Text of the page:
IT's All About Service: ITIL Book Pours Good Governance Kool-AideIT's All About Service: ITIL Book Pours Good Governance Kool-Aide
Brady Orand's new book, <a href="http://www.itilyabrady.com"><i>Foundations of IT Service Management</i></a> is a self-described unofficial guide to the ITIL v3 foundations course. It's definitely written as an exam prep guide -- it's peppered with reminders about what will or won't be on The Big Exam -- but it also got me to musing about what type of technical preparation guides you want your staff using: one with, or without an extra-vitaminy-dose of the right service attitude?
May 13, 2009
Brady Orand's new book, Foundations of IT Service Management is a self-described unofficial guide to the ITIL v3 foundations course. It's definitely written as an exam prep guide -- it's peppered with reminders about what will or won't be on The Big Exam -- but it also got me to musing about what type of technical preparation guides you want your staff using: one with, or without an extra-vitaminy-dose of the right service attitude?The author kicks it off with an analogy about a restaurant that almost kills itself by trying to be all things to all people, i.e. promising customers anything they want, and then not being prepared to deliver in a timely manner. He makes convincing arguments for the need for process and recognizing staff limits that are recognizable to anyone involved in IT governance disciplines. While I've seen the restauraunt analogy before, Orand manages to pull it off in a pretty detailed way while not losing the reader. He also uses a dry cleaning analogy that is similarly effective.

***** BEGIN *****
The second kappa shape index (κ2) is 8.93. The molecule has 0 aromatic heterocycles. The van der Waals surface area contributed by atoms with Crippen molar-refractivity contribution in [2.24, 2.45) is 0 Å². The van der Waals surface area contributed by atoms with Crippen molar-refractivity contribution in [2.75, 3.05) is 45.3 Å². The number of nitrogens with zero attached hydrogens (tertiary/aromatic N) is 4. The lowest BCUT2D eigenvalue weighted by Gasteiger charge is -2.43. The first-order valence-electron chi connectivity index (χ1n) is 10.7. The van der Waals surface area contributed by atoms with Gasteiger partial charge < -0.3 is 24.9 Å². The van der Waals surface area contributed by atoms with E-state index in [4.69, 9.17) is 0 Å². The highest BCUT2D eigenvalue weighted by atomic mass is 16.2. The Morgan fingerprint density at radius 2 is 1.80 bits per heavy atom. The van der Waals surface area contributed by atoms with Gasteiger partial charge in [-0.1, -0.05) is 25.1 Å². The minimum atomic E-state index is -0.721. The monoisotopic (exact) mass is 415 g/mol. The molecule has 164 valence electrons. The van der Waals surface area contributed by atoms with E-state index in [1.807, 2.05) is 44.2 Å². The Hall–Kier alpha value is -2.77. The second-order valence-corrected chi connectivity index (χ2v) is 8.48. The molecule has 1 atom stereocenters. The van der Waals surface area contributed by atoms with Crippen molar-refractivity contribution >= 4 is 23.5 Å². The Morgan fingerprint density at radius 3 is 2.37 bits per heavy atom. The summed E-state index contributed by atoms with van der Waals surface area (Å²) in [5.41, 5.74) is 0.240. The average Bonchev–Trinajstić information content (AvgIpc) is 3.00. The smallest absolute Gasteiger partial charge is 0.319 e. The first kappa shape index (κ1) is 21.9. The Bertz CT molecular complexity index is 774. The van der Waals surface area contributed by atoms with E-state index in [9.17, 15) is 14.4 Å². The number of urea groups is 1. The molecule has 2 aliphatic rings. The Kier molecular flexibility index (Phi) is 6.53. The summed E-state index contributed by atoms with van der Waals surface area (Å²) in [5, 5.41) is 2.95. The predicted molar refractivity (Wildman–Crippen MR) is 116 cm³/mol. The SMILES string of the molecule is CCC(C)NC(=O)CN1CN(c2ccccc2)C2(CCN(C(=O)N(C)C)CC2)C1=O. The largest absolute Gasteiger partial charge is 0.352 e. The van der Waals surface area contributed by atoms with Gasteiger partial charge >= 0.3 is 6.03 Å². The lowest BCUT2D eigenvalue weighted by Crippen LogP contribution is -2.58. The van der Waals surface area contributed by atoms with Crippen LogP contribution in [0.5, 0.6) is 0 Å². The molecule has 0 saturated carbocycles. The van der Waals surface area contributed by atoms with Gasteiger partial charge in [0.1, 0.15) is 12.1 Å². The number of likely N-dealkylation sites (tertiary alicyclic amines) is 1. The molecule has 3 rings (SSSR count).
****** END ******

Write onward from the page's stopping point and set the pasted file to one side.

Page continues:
One of the things that has always frustrated me about ITIL -- or any other quality control or continuous improvement framework -- is how dry and bureaucratic it sounds. And, oh my lord, so many of these types of books are didactic -- I can almost hear the monotone delivery. This has the effect on staff that massively dry history lectures has on high school students; it doesn't exactly encourage adoption or retention of information. So, I was glad to see this book, because governance frameworks are important: they help to establish a common vocabulary, a common methodology, and a common organization of information so that IT groups don't have to reinvent the wheel. The book manages to deliver its (bone dry) exam prep topic and provide enough in the way of readable analogy to make that service-attitude-vitamin digestable to even your most unapologetic techie. Orand also manages to provide "what's in it for me" information through the analogies, something critical for heart-and-mind staff adoption. It's not a book that you should read to figure out if you should adopt a service management framework, but it is useful in terms of connecting the perhaps bureaucratic framework back to business benefit. The book may also be useful in terms of tying ITIL to other quality initiatives at your organization like 6-Sigma. On the other hand, you'll have to consider whether that's even desirable based on how those initiatives are perceived. As I read through the book, I raised my eyebrows a couple of times, but generally, this is sensible governance Kool-Aide that service-oriented managers will be glad to pour for staffers. An eyebrow-raise moment: availability is defined as the ability of a service, etc, to perform its agreed on function where required. Most governance folks would heartily agree. Then the book goes on to state an availability calculation based on the entire number of hours in a week -- it doesn't talk about negotiated service times affecting the hours of committed availability, i.e. less than 24 x 7 = 168 hours in a week. I was surprised by this because elsewhere in the book the author makes sensible and impassioned arguments about needing to work within defined parameters: in this way, IT can keep costs to a minimum while meeting customer expectations. A sensible moment: A discussion about how IT practices themselves aren't something that customers would ever be willing to pay for by themselves (i.e. nobody cares about "application support"), it's the service that they want to pay for (i.e. "help me to communicate through email.") I'm encouraged when I see books like this. It's a visible reminder that IT has undergone, and will continue to undergo, a massive transformation from a technical business to a service business. Process framework certifications, by themselves, aren't helpful. Framework certifications with strong groundings in the service business, are helpful and most welcome.
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